Property is theft!
January 22, 2013 1 Comment
There is an interesting article in the New Statesman about land value tax (What’s the justification for a land value tax?).
The clamour (if a few lefties arguing for it can be considered such) for this new tax is, to be put it simply, because to fund public services one has to find ways to fill the coffers of the Exchequer. Land value tax, it is argued, is fair. Justification comes in many guises, and the New Statesman article argues that since all land originally had no owner, ownership has since been acquired from what can loosely be termed as common ownership.
‘Acquired’, in the context of this discussion, is a loaded word. One can imagine Rooseveltian diplomatic techniques coming to play, and re-visiting the concept of manifest destiny. However the arguments about acquisition, land now acquired could be taxed.
Is it a fair tax? Is it simply constructed? The answer to the second question is an almost certain ‘no’, and if there is one criticism of our current taxation system that really does stick is that it is overly complex. Complex equals difficult to understand (and hence a whole industry – accountancy – justifies its existence), and this leads to complaint. What is not simple cannot be seen to be fair, and lends itself to all sorts of loophole finding.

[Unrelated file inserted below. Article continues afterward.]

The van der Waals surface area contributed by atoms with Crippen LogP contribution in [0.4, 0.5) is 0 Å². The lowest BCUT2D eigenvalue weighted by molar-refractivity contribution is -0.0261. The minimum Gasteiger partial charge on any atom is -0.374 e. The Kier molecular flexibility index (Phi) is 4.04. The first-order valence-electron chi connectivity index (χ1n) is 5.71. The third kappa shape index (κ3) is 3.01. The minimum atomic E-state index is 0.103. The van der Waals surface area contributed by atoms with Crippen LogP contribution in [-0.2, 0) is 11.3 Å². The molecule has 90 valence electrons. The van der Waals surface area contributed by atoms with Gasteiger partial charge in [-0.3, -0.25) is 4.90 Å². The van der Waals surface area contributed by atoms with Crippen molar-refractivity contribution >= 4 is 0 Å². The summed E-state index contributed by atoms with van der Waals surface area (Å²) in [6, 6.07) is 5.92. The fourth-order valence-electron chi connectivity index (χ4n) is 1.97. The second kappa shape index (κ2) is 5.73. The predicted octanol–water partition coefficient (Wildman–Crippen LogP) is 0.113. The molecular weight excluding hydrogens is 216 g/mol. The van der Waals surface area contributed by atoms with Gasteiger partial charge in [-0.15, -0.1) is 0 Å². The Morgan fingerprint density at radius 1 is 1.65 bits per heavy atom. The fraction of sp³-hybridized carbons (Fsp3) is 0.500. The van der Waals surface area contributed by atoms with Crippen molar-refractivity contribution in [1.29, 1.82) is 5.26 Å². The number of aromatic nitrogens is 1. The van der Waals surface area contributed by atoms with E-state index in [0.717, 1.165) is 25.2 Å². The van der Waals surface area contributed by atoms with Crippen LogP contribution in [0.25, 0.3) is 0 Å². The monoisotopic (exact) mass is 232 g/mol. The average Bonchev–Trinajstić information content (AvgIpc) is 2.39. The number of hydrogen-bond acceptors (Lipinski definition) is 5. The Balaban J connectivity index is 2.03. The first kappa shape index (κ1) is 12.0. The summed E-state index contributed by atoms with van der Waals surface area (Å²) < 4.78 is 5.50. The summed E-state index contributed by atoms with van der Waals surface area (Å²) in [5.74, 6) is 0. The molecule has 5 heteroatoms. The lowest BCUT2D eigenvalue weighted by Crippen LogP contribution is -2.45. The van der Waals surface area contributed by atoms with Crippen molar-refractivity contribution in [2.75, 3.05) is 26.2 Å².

A simple land value tax, one that is based on a set charge per acre, must have parameters that take account of location, land type, and somehow accommodate high-rise living.
This would be a largely theoretical argument if all income was through PAYE. Direct taxes are fair taxes.
What has become increasingly obvious is that as the global village has evolved so have global solutions to tax avoidance. The very rich can shift their pots of gold to wherever it is less prone to tax. If land was taxed I could envisage all sorts of solutions, including avoiding land ownership, becoming another weapon for those who see themselves above taxation. What we really want is an end to tax havens.
I suspect the rich getting away with it will not be the strongest driver for change here. I suspect that a simpler, and more transparent, tax system provided with any land value tax would enable its smooth introduction. For every Sultan of Brunei there are millions of home owners and council tax payers who will worry that a land value tax will be an increased burden for them. Solve that and making the very landed contribute more fairly might be possible.